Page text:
Seven landmarks to visit in Havering

Bower House in Havering-atte-Bower. Picture: Ellie Hoskins

Bower House in Havering-atte-Bower. - Credit: Ellie Hoskins

From visiting historical houses to exploring Europe's only listed skatepark, Havering is home to an array of incredible landmarks. Here is a selection.

Bower House

In Havering-atte-Bower, the Grade I listed Bower House, which was built in 1729 by English architect Henry Flitcroft, incorporates items salvaged from the ruined Havering Palace.

Rainham Hall

Rainham Hall

Rainham Hall - Credit: Archant

Owned by the National Trust since 1949, this Grade II listed Georgian House was built in 1729 for sea merchant Captain John Harle.

This Havering landmark features community gardens which surround the hall and can be explored through a one-way system around the garden.  

Rom Skatepark

File photo dated 28/10/14 of Rom skatepark in Hornchurch, Essex which dates back to the 1970s and is

Rom Skatepark is the first in Europe to become a protected heritage site in recognition of its cultural importance. - Credit: PA

Located in Hornchurch and built in 1978 by Adrian Rolt of G-Force, Rom Skatepark is the first in Europe protected by a Grade II listed status. At the site, you will be greeted by volunteers who will be happy to share the history of the park with you.  

Langtons House and Gardens  

Langtons House and Langtons Gardens (pic: Havering Council)

Langtons House and Langtons Gardens (pic: Havering Council) - Credit: Archant

This Grade II listed 18th century manor house sits within landscaped gardens and is located in Hornchurch.

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The gardens were designed by Britain's “best-loved landscape designer” Sir Humphry Repton, according to National Trust, and feature a Victorian greenhouse and ornamental bridge.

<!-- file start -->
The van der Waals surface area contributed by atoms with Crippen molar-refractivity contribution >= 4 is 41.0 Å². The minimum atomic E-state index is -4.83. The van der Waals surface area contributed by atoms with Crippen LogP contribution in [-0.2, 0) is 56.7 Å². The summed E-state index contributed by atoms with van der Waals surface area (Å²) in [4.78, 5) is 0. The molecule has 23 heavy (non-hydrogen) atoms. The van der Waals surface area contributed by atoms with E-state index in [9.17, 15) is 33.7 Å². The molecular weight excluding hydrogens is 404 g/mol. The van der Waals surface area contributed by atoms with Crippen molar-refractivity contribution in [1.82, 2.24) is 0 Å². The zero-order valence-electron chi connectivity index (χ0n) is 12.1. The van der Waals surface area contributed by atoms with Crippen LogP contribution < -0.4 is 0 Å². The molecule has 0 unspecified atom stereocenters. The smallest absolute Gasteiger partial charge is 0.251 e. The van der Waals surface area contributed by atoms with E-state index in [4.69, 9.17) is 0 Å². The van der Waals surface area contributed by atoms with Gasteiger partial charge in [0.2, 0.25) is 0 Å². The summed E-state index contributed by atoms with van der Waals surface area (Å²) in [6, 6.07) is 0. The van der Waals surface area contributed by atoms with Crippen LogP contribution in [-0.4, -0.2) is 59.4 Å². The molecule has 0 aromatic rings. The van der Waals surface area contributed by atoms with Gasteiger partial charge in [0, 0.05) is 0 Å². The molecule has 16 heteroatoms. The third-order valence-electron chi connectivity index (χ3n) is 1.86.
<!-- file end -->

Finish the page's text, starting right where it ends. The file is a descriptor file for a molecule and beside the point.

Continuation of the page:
St Edward’s Church 

Built originally in 1410, St Edward’s is in Romford's Market Place.

The church that now stands replaced the initial build when it was built in 1849-50. Within the church, some of the memorials are from the earlier 1410 building.

Upminster Windmill  

 Time stands still for this giant windmill at St Mary's Lane, Upminster, Essex. It often stops the t

Upminster Windmill was built by James Nokes in 1803. - Credit: PA

Described as a “smock mill”, this Grade II listed windmill was built in 1803 by farmer James Nokes. Located in Upminster, the restored windmill is open to the public as a museum thanks to a grant awarded by Heritage Lottery Fund and Veolia North Thames Trust.

Today, the windmill is managed on behalf of Havering by charity The Friends of Upminster Windmill.  

Hare Hall  

Romford's Royal Liberty School

Romford's Royal Liberty School - Credit: Archant

Since 1921 Hare Hall in Gidea Park has been the Royal Liberty School for boys, but it was originally built in 1769 to 1770 as a country house for British Indian intelligence officer John A Wallinger.

2018 marked the 250th anniversary of the building's construction.